What dictates if a protocol is transport level protocol or application level protocol by definition? Is wire protocol synonym for transport protocol?

Is it simply that, if it's implemented on the network card driver or operating system, or at the application level? For example:

  • TCP/IP = Transport (Network driver)
  • HTTP = Application (HTTP server)

Why is HTTP protocol called a transport protocol in the terms of SOAP? Is SOAP itself an transport or application level protocol?


Because you're mixing stuff.

Your list assumes the ISO/OSI layer model. Within this model each layer has distinct services/features it has to implement. For a closer look see the wiki or some other third party site. The higher up you are the more specific it usually gets in regards to actually handling specific data instead of general data. As an example for transport protocols:

The transport layer provides the functional and procedural means of transferring variable-length data sequences from a source to a destination host via one or more networks, while maintaining the quality of service functions.

SOAP on the other hand has a different definition of what transport means within its context. Again the wiki is a good reference.

Both SMTP and HTTP are valid application layer protocols used as transport for SOAP.

From the perspective of SOAP those are used to transport itself.


Application and Transport are two of the seven layers in the OSI reference model for computer networks.

Notably, the Internet does not use the full seven layer OSI model and it can be argued that it is really a 5 layer model rather than a 7 layer one (Session and Presentation are not really used as the Application can use protocols in the the transport layer (TCP/IP) directly).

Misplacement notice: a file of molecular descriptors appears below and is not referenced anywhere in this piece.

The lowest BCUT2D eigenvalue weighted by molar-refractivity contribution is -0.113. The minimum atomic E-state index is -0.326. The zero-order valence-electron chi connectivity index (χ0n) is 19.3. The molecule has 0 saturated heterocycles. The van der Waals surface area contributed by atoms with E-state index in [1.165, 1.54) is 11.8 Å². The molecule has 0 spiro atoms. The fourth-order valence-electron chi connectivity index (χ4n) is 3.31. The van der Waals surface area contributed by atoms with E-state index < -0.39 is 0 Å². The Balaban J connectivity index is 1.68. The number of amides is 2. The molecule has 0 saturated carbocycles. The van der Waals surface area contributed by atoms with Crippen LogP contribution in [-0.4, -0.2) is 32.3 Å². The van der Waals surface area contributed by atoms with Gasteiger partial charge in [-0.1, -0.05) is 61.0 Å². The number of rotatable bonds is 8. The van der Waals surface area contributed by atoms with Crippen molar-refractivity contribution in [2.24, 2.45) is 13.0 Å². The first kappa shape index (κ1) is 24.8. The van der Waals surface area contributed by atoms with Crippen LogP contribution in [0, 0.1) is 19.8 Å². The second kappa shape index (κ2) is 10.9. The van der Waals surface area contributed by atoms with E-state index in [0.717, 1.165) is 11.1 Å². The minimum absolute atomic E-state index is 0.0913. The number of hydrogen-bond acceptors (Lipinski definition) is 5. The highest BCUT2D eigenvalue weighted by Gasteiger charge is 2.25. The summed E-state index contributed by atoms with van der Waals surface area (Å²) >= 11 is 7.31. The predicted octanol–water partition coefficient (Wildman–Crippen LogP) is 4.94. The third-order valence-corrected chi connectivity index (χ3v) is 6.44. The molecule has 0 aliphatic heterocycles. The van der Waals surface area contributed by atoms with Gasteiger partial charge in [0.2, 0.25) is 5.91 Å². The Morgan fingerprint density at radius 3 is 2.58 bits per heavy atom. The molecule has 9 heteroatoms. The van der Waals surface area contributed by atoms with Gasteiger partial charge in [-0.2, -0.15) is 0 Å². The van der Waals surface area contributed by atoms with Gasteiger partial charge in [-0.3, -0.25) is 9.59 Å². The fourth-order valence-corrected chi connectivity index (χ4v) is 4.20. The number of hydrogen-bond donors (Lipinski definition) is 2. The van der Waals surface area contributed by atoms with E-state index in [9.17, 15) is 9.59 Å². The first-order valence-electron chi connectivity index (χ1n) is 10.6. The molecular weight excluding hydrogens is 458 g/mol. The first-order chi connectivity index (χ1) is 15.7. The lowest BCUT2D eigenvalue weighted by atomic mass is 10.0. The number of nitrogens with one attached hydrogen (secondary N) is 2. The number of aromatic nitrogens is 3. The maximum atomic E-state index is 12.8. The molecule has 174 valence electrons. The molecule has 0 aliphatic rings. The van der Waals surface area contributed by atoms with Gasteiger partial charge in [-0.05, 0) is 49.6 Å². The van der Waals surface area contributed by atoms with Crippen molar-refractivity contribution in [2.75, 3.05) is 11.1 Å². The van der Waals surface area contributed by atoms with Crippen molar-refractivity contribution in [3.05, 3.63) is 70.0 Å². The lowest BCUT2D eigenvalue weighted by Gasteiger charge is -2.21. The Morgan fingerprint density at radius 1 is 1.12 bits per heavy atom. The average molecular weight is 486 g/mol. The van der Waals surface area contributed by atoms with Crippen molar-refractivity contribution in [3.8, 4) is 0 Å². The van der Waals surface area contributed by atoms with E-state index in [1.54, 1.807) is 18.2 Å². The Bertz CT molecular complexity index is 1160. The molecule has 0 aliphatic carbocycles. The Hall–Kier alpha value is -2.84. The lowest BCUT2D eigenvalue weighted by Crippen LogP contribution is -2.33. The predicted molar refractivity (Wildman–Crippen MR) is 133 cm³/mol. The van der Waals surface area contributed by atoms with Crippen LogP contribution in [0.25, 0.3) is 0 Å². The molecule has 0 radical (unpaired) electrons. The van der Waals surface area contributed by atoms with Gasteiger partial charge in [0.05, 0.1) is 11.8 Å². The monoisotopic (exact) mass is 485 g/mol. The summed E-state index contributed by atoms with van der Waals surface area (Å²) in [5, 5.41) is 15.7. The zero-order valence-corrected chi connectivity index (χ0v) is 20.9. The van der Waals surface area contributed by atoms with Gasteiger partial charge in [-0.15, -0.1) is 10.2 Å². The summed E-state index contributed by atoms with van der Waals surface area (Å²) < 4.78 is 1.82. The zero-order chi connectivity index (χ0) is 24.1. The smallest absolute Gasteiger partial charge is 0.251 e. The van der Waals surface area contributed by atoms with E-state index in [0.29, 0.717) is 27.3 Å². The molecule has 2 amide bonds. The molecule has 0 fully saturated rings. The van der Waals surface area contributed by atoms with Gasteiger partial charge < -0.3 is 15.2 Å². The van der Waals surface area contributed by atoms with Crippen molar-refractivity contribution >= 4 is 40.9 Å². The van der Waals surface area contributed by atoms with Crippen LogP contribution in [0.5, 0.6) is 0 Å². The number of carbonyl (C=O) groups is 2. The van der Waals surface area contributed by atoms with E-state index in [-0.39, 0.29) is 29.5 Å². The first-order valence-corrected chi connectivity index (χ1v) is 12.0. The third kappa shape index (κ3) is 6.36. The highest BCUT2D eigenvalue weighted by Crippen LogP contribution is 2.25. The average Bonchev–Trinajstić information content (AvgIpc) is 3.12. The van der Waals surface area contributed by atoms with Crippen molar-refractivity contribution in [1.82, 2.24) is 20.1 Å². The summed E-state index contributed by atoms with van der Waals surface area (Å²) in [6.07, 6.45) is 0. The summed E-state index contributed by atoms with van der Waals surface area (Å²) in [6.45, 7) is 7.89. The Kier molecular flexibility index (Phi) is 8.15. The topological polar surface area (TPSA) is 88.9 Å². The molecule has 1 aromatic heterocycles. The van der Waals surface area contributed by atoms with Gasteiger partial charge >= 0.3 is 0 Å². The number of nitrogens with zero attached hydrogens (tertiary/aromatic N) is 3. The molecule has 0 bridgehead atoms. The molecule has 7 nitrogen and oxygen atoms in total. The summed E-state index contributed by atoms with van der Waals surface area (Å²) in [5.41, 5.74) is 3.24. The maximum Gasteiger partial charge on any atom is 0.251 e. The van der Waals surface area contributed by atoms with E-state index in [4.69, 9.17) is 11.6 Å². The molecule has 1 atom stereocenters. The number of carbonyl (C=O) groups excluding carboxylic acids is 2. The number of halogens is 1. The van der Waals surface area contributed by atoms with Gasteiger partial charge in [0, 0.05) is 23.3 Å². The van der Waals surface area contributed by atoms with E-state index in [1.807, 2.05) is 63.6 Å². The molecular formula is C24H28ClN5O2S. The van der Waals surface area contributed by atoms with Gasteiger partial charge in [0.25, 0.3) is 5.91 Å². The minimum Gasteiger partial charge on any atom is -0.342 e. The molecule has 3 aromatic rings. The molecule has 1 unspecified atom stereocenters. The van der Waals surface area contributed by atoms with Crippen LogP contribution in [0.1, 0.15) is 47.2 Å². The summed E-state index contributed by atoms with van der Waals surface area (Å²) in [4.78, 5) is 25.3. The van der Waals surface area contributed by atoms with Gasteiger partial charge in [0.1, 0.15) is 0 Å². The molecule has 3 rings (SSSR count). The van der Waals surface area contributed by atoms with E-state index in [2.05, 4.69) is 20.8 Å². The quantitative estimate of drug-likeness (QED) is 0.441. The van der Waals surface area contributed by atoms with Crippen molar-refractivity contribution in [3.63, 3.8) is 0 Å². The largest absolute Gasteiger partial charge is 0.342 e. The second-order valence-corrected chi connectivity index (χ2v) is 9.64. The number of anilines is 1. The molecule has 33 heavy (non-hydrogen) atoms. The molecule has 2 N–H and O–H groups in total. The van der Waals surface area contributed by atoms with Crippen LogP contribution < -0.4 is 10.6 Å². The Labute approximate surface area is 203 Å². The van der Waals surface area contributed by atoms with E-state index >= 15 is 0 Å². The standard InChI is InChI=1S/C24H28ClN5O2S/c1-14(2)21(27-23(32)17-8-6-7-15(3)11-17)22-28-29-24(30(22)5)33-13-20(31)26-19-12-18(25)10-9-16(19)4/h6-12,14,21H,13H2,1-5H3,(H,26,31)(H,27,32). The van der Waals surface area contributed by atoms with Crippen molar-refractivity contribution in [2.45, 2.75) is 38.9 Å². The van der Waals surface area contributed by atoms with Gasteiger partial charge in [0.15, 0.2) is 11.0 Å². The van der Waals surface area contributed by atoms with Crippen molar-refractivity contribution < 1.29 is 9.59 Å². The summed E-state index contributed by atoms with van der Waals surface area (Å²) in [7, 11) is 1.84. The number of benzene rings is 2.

The idea behind having different layers is that they can often be interchanged, and generally don't care about what happens below. That way, if you're using a dialup modem connection, or WiFi, your application will continue to operate the same way (although at the low levels, you might be using an entirely different method of communication).

In modern operating systems, the application generally talks to the operating system's 'network stack' to get a session (e.g. a TCP connection). The program running in user space is the 'Application Layer'.

Sometimes people build things on top of other protocols. So in the case of HTTP (used by web browser) it can also be used as a transport protocol. It is an application level protocol in its own right, but can be used as a transport protocol instead of TCP/IP.

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